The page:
May 31 (Reuters) - U.S. stocks closed down on Wednesday as a deal to raise the federal debt ceiling headed for a crucial vote in Congress, while unexpectedly strong labor market data rattled investors who fear the Federal Reserve might hike interest rates again in June.
The House of Representatives is expected to vote in the evening on a bill to lift the $31.4 trillion debt limit, a critical step to avoid a destabilizing default that could come early next week without congressional approval.
House passage would send the bill to the Senate, where debate could stretch to the weekend, just before the June 5 date when the government could start to run out of money.
But most analysts foresee the bill's approval and U.S. President Joe Biden said on Wednesday he expected the debt ceiling bill on his desk by next Monday.
"The bond market liked that there was some fiscal discipline and the equity market liked that it's not going to hurt growth," said Brad Conger, deputy chief investment officer at Hirtle Callaghan & Co in Conshohocken, Pennsylvania.
"I don't think we could have asked for a better outcome."
However, equity valuations are stretched considering interest rates are high, the economy is slowing and inflation needs to decline further, Conger said.
"Quite frankly, if we're really slowing down, the market is not offering a free lunch," he said. "It's going to be a struggle if inflation is not perceived to be ebbing, which is where we are."
The Labor Department reported that U.S. job openings unexpectedly rose in April, reflecting persistent labor market strength that suggests pressure on wages and inflation.
Futures traders raised to 70% the probability of a 25 basis points hike at the Fed's June 13-14 policy meeting. But that likelihood fell to about 32% after comments by Fed officials who are leaning to what some call a "hawkish pause." FEDWATCH
Fed Governor and vice chair nominee Philip Jefferson said skipping a rate hike in two weeks would provide policymakers time to see more data before making a decision. Philadelphia Fed President Patrick Harker also said on Wednesday that for now he is inclined to support a "skip" in rate hikes.
"The recent economic data has not really favored a pause in rate hikes," said Tim Ghriskey, chief investment strategist at Inverness Counsel in New York. "But we've had a number of Fed governors coming out this afternoon and saying a pause is either likely or certainly possible."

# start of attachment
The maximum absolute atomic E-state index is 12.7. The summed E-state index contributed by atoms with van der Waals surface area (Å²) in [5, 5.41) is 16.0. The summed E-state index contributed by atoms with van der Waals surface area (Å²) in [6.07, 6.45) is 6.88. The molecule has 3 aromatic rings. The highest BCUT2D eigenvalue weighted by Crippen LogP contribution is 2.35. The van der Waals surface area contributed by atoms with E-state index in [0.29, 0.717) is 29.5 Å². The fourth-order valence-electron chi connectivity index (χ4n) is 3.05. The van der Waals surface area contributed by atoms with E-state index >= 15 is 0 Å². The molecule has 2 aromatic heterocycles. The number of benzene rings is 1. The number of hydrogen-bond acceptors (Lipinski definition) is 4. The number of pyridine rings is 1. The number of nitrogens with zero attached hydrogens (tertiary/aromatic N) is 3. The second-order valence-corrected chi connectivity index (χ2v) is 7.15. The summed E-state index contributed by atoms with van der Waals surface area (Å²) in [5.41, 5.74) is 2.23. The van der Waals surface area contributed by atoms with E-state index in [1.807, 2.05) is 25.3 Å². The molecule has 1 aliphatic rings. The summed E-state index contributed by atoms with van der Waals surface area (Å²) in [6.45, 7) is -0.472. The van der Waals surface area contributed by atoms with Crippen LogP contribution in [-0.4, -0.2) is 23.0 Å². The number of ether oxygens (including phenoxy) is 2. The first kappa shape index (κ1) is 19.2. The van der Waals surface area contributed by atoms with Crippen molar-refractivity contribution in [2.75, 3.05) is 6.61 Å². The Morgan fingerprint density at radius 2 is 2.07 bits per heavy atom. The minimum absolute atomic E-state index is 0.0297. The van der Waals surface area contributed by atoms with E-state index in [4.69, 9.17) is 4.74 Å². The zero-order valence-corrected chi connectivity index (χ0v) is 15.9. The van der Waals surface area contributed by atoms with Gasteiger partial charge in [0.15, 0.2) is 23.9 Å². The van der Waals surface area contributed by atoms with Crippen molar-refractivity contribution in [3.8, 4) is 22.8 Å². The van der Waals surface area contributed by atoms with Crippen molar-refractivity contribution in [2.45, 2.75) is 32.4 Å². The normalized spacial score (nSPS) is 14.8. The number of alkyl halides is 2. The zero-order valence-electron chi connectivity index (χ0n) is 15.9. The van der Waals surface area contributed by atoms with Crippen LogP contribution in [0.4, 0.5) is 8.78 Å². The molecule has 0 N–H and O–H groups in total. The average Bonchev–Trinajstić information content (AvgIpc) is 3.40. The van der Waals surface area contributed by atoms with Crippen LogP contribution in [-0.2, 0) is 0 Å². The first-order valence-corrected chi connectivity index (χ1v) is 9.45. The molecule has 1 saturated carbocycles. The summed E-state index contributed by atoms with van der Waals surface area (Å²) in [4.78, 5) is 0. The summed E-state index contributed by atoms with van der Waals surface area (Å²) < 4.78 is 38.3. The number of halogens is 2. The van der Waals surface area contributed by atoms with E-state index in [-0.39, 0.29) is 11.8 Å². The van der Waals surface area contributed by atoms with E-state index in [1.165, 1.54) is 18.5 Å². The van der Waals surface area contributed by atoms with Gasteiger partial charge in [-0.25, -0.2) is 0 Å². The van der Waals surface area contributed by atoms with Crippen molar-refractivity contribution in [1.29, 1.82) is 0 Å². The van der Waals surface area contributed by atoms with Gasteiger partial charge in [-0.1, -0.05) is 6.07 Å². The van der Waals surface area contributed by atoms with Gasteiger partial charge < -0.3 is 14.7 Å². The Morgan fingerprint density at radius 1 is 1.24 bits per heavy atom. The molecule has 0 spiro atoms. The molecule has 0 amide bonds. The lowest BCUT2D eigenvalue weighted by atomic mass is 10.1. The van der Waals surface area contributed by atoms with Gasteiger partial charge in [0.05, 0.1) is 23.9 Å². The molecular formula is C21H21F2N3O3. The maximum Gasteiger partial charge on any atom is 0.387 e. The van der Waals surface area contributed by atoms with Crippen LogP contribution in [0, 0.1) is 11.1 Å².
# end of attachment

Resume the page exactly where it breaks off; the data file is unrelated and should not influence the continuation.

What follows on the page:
The Labor Department's closely watched May unemployment report, due on Friday, could decide whether a rate hike occurs.
The major indices pared some losses after the comments by Fed officials.
[1/2] Fearless Girl is seen outside the New York Stock Exchange (NYSE) in New York City, U.S., May 30, 2023. REUTERS/Brendan McDermid
The Dow Jones Industrial Average (.DJI) fell 134.51 points, or 0.41%, to 32,908.27; the S&P 500 (.SPX) lost 25.69 points, or 0.61%, at 4,179.83; and the Nasdaq Composite (.IXIC) dropped 82.14 points, or 0.63%, to 12,935.29.
For the month, the S&P 500 rose 0.26%, the Dow lost 0.3.48% and the Nasdaq gained 5.80%.
Volume on U.S. exchanges was 13.87 billion shares, compared with the 10.58 billion average for the full session over the last 20 trading days.
Technology-led gains have put the Nasdaq on track for its best performance in May since 2020.
The Federal Deposit Insurance Corporation said U.S. banks' total deposits declined by a record 2.5% in the first quarter after two large bank failures.
Advance Auto Parts Inc (AAP.N) plunged 35.0%, falling the most on the S&P 500, after the auto parts retailer cut its full-year forecasts.
Intel has risen 14.7% in its biggest three-day rally since March 2009.
Declining issues outnumbered advancing ones on the NYSE by a 1.39-to-1 ratio; on Nasdaq, a 1.37-to-1 ratio favored decliners.
The S&P 500 posted four new 52-week highs and 23 new lows; the Nasdaq Composite recorded 36 new highs and 182 new lows.
Reporting by Herbert Lash, additional reporting by Shreyashi Sanyal and Shashwat Chauhan in Bengaluru; Editing by Shounak Dasgupta, Maju Samuel and Richard Chang
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